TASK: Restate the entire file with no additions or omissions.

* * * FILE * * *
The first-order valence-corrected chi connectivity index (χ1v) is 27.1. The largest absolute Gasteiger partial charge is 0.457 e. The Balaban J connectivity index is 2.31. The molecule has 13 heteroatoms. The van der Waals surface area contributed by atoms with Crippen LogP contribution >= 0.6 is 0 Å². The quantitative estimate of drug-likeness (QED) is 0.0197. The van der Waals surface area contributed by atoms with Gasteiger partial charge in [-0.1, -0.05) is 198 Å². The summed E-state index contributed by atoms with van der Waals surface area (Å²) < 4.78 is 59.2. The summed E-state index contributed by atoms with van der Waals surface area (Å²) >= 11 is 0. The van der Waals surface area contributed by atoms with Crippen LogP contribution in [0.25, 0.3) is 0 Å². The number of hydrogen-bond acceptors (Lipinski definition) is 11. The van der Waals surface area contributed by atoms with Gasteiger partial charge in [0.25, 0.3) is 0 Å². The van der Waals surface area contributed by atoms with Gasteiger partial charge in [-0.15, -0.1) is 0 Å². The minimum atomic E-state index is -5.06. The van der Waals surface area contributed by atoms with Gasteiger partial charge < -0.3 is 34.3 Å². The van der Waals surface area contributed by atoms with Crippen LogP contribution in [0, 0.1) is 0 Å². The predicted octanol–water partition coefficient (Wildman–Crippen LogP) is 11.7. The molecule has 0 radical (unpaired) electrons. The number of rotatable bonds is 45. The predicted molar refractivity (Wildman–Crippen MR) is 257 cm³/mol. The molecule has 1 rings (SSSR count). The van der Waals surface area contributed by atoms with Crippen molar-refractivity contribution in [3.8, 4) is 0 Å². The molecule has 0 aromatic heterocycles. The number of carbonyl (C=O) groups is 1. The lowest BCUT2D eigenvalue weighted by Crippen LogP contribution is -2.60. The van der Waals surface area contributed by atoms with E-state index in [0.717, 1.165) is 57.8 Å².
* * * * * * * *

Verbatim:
The first-order valence-corrected chi connectivity index (χ1v) is 27.1. The largest absolute Gasteiger partial charge is 0.457 e. The Balaban J connectivity index is 2.31. The molecule has 13 heteroatoms. The van der Waals surface area contributed by atoms with Crippen LogP contribution >= 0.6 is 0 Å². The quantitative estimate of drug-likeness (QED) is 0.0197. The van der Waals surface area contributed by atoms with Gasteiger partial charge in [-0.1, -0.05) is 198 Å². The summed E-state index contributed by atoms with van der Waals surface area (Å²) < 4.78 is 59.2. The summed E-state index contributed by atoms with van der Waals surface area (Å²) >= 11 is 0. The van der Waals surface area contributed by atoms with Crippen LogP contribution in [0.25, 0.3) is 0 Å². The number of hydrogen-bond acceptors (Lipinski definition) is 11. The van der Waals surface area contributed by atoms with Gasteiger partial charge in [0.25, 0.3) is 0 Å². The van der Waals surface area contributed by atoms with Gasteiger partial charge in [-0.15, -0.1) is 0 Å². The minimum atomic E-state index is -5.06. The van der Waals surface area contributed by atoms with Gasteiger partial charge < -0.3 is 34.3 Å². The van der Waals surface area contributed by atoms with Crippen LogP contribution in [0, 0.1) is 0 Å². The predicted octanol–water partition coefficient (Wildman–Crippen LogP) is 11.7. The molecule has 0 radical (unpaired) electrons. The number of rotatable bonds is 45. The predicted molar refractivity (Wildman–Crippen MR) is 257 cm³/mol. The molecule has 1 rings (SSSR count). The van der Waals surface area contributed by atoms with Crippen molar-refractivity contribution in [3.8, 4) is 0 Å². The molecule has 0 aromatic heterocycles. The number of carbonyl (C=O) groups is 1. The lowest BCUT2D eigenvalue weighted by Crippen LogP contribution is -2.60. The van der Waals surface area contributed by atoms with E-state index in [0.717, 1.165) is 57.8 Å².